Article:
In the Journals

HCV Eradication Leads to Improved Mixed Cryoglobulinemia

In a prospective cohort study, patients who experienced hepatitis C virus infection clearance after treatment with pegylated interferon and ribavirin also had improved mixed cryoglobulinemia, according to data published in Hepatology.

“The aim of this study was to prospectively analyze a large cohort of HCV patients with or without [mixed cryoglobulinemia], symptomatic or not, treated with pegylated interferon and ribavirin according to standard criteria, in order to evaluate whether the presence of [mixed cryoglobulinemia] influences the virological response and the long-term effects of sustained virological response on [mixed cryoglobulinemia syndrome],” the researchers wrote.

Researchers enrolled 424 patients (mean age 51.3 ± 12.6 years) with HCV of which 121 had mixed cryoglobulinemia syndrome (MCS-HCV), 132 had asymptomatic MC (MC-HCV) and 158 did not have MC. Each patient received pegylated interferon (PEG-IFN) alpha-2a or alpha-2b in combination with weight-based ribavirin. The mean post-treatment follow-up was 92.5 months and 411 patients were included in the final analyses.

Overall, 61.4% of patients with HCV alone achieved sustained virologic response (SVR), 45.5% of patients with MC-HCV, 52% of patients with MCS-HCV and 48.6% of patients with MC-HCV and MCS-HCV, according to the research. SVR rates were lower in patients with MC-HCV (P = .009) and MC-HCV and MCS-HCV (P = .014) compared with patients with just HCV.

Symptoms of MCS were undetectable in 57% of patients who reached SVR (n=36), and only 3% of patients who reached SVR experienced persistent MCS (n=2).

Multivariate analyses showed cryoglobulinemia to be an independent factor of nonresponse to PEG-IFN and ribavirin treatment.

“This study definitively confirms the key importance of viral eradication in allowing persistent resolution or consistent improvement of HCV-MCS, strongly suggesting the need for a next generation of highly effective antiviral drugs,” the researchers concluded. – by Melinda Stevens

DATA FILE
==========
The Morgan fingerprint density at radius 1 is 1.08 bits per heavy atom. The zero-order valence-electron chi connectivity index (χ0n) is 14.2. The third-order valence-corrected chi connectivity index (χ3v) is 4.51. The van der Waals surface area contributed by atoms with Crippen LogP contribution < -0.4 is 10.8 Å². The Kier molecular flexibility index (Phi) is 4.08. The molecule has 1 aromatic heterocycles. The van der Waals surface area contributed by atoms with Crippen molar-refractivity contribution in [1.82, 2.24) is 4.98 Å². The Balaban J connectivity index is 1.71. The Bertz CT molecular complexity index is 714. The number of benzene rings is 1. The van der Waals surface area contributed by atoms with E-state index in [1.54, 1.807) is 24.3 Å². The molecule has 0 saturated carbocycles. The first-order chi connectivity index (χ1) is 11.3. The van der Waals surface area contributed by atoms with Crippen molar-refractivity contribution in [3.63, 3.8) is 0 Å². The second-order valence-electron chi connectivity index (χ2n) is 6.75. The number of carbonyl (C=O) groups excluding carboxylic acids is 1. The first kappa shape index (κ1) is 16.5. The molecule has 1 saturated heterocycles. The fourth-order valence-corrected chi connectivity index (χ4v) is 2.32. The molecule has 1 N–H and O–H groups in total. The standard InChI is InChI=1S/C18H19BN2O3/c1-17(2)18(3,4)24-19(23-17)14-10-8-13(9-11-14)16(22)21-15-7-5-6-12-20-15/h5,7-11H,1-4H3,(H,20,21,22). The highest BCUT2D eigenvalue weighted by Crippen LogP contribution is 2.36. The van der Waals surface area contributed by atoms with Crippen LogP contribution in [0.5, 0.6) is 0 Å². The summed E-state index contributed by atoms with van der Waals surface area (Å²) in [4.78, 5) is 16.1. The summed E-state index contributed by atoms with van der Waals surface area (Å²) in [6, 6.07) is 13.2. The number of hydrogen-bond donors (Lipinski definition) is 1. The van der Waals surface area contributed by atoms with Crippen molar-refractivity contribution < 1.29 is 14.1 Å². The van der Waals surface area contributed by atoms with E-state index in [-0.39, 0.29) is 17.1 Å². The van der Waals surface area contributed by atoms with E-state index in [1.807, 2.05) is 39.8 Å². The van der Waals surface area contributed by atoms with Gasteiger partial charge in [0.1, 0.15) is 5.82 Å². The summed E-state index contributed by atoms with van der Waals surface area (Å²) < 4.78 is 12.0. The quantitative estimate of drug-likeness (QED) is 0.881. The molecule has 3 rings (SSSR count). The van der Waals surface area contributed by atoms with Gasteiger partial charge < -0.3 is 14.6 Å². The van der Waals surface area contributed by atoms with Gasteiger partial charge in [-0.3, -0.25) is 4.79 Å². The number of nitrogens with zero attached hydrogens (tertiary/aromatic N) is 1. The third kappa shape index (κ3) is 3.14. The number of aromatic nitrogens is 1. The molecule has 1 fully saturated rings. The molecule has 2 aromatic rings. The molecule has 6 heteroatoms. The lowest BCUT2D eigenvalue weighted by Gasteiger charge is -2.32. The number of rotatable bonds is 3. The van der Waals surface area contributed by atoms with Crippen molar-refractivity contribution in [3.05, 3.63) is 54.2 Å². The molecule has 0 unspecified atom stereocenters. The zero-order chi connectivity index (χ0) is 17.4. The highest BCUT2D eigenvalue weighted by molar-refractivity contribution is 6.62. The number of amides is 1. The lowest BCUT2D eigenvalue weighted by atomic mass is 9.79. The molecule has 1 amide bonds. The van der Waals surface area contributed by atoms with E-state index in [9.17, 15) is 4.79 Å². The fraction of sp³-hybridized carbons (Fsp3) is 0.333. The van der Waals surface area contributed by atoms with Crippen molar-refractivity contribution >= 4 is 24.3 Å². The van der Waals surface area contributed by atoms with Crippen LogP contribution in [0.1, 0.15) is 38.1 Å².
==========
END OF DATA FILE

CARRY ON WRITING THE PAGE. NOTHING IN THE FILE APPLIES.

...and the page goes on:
Disclosure: Iannacone reports consulting for Roche. Please see the full study for a list of all other authors’ relevant financial disclosures.

In a prospective cohort study, patients who experienced hepatitis C virus infection clearance after treatment with pegylated interferon and ribavirin also had improved mixed cryoglobulinemia, according to data published in Hepatology.

“The aim of this study was to prospectively analyze a large cohort of HCV patients with or without [mixed cryoglobulinemia], symptomatic or not, treated with pegylated interferon and ribavirin according to standard criteria, in order to evaluate whether the presence of [mixed cryoglobulinemia] influences the virological response and the long-term effects of sustained virological response on [mixed cryoglobulinemia syndrome],” the researchers wrote.

Researchers enrolled 424 patients (mean age 51.3 ± 12.6 years) with HCV of which 121 had mixed cryoglobulinemia syndrome (MCS-HCV), 132 had asymptomatic MC (MC-HCV) and 158 did not have MC. Each patient received pegylated interferon (PEG-IFN) alpha-2a or alpha-2b in combination with weight-based ribavirin. The mean post-treatment follow-up was 92.5 months and 411 patients were included in the final analyses.

Overall, 61.4% of patients with HCV alone achieved sustained virologic response (SVR), 45.5% of patients with MC-HCV, 52% of patients with MCS-HCV and 48.6% of patients with MC-HCV and MCS-HCV, according to the research. SVR rates were lower in patients with MC-HCV (P = .009) and MC-HCV and MCS-HCV (P = .014) compared with patients with just HCV.

Symptoms of MCS were undetectable in 57% of patients who reached SVR (n=36), and only 3% of patients who reached SVR experienced persistent MCS (n=2).

Multivariate analyses showed cryoglobulinemia to be an independent factor of nonresponse to PEG-IFN and ribavirin treatment.

“This study definitively confirms the key importance of viral eradication in allowing persistent resolution or consistent improvement of HCV-MCS, strongly suggesting the need for a next generation of highly effective antiviral drugs,” the researchers concluded. – by Melinda Stevens

Disclosure: Iannacone reports consulting for Roche. Please see the full study for a list of all other authors’ relevant financial disclosures.